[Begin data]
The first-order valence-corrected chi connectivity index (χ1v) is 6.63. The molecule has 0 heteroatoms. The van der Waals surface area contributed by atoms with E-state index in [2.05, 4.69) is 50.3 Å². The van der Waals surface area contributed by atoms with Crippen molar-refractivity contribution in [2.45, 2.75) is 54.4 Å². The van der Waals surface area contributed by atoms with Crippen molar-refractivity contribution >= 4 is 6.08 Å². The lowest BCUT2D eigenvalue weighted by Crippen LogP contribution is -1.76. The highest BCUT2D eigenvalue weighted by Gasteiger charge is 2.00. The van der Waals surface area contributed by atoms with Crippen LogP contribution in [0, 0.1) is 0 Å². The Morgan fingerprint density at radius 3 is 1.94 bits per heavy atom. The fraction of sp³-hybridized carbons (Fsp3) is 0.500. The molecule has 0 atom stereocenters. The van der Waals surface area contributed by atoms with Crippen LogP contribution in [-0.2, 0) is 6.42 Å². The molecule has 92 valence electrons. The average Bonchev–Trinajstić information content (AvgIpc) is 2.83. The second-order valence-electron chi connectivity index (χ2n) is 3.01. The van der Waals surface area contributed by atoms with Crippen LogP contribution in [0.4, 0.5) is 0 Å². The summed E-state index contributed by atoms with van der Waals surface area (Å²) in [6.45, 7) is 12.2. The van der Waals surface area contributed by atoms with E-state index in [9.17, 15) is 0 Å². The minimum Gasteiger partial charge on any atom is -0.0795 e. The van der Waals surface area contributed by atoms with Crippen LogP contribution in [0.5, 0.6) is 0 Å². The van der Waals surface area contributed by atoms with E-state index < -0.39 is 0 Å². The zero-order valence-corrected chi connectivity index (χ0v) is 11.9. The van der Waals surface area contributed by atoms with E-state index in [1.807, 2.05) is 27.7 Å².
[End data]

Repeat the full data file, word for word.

The first-order valence-corrected chi connectivity index (χ1v) is 6.63. The molecule has 0 heteroatoms. The van der Waals surface area contributed by atoms with E-state index in [2.05, 4.69) is 50.3 Å². The van der Waals surface area contributed by atoms with Crippen molar-refractivity contribution in [2.45, 2.75) is 54.4 Å². The van der Waals surface area contributed by atoms with Crippen molar-refractivity contribution >= 4 is 6.08 Å². The lowest BCUT2D eigenvalue weighted by Crippen LogP contribution is -1.76. The highest BCUT2D eigenvalue weighted by Gasteiger charge is 2.00. The van der Waals surface area contributed by atoms with Crippen LogP contribution in [0, 0.1) is 0 Å². The Morgan fingerprint density at radius 3 is 1.94 bits per heavy atom. The fraction of sp³-hybridized carbons (Fsp3) is 0.500. The molecule has 0 atom stereocenters. The van der Waals surface area contributed by atoms with Crippen LogP contribution in [-0.2, 0) is 6.42 Å². The molecule has 92 valence electrons. The average Bonchev–Trinajstić information content (AvgIpc) is 2.83. The second-order valence-electron chi connectivity index (χ2n) is 3.01. The van der Waals surface area contributed by atoms with Crippen LogP contribution in [0.4, 0.5) is 0 Å². The summed E-state index contributed by atoms with van der Waals surface area (Å²) in [6.45, 7) is 12.2. The van der Waals surface area contributed by atoms with E-state index in [9.17, 15) is 0 Å². The minimum Gasteiger partial charge on any atom is -0.0795 e. The van der Waals surface area contributed by atoms with Crippen LogP contribution in [0.5, 0.6) is 0 Å². The van der Waals surface area contributed by atoms with E-state index < -0.39 is 0 Å². The zero-order valence-corrected chi connectivity index (χ0v) is 11.9. The van der Waals surface area contributed by atoms with E-state index in [1.807, 2.05) is 27.7 Å².